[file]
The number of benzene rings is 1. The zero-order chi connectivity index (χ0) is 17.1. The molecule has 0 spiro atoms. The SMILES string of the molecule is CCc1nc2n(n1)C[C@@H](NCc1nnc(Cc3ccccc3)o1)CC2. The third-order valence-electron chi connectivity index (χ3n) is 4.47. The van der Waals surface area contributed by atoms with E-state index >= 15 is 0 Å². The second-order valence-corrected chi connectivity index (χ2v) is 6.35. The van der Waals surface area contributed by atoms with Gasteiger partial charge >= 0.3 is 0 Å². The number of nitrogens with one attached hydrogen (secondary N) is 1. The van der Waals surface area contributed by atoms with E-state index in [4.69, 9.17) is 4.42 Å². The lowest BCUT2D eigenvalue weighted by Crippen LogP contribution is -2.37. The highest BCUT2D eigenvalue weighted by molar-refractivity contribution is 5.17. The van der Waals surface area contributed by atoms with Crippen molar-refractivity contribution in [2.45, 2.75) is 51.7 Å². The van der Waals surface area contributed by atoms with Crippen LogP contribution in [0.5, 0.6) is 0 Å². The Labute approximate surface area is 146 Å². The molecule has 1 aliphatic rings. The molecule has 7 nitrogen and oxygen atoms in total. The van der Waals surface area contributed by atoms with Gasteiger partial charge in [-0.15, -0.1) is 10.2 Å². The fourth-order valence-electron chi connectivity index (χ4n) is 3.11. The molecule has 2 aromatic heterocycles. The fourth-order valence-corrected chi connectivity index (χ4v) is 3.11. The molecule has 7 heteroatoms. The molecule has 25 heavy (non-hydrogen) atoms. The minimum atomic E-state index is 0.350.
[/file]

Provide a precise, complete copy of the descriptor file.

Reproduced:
The number of benzene rings is 1. The zero-order chi connectivity index (χ0) is 17.1. The molecule has 0 spiro atoms. The SMILES string of the molecule is CCc1nc2n(n1)C[C@@H](NCc1nnc(Cc3ccccc3)o1)CC2. The third-order valence-electron chi connectivity index (χ3n) is 4.47. The van der Waals surface area contributed by atoms with E-state index >= 15 is 0 Å². The second-order valence-corrected chi connectivity index (χ2v) is 6.35. The van der Waals surface area contributed by atoms with Gasteiger partial charge >= 0.3 is 0 Å². The number of nitrogens with one attached hydrogen (secondary N) is 1. The van der Waals surface area contributed by atoms with E-state index in [4.69, 9.17) is 4.42 Å². The lowest BCUT2D eigenvalue weighted by Crippen LogP contribution is -2.37. The highest BCUT2D eigenvalue weighted by molar-refractivity contribution is 5.17. The van der Waals surface area contributed by atoms with Crippen molar-refractivity contribution in [2.45, 2.75) is 51.7 Å². The van der Waals surface area contributed by atoms with Crippen LogP contribution in [0.5, 0.6) is 0 Å². The Labute approximate surface area is 146 Å². The molecule has 1 aliphatic rings. The molecule has 7 nitrogen and oxygen atoms in total. The van der Waals surface area contributed by atoms with Gasteiger partial charge in [-0.15, -0.1) is 10.2 Å². The fourth-order valence-electron chi connectivity index (χ4n) is 3.11. The molecule has 2 aromatic heterocycles. The fourth-order valence-corrected chi connectivity index (χ4v) is 3.11. The molecule has 7 heteroatoms. The molecule has 25 heavy (non-hydrogen) atoms. The minimum atomic E-state index is 0.350.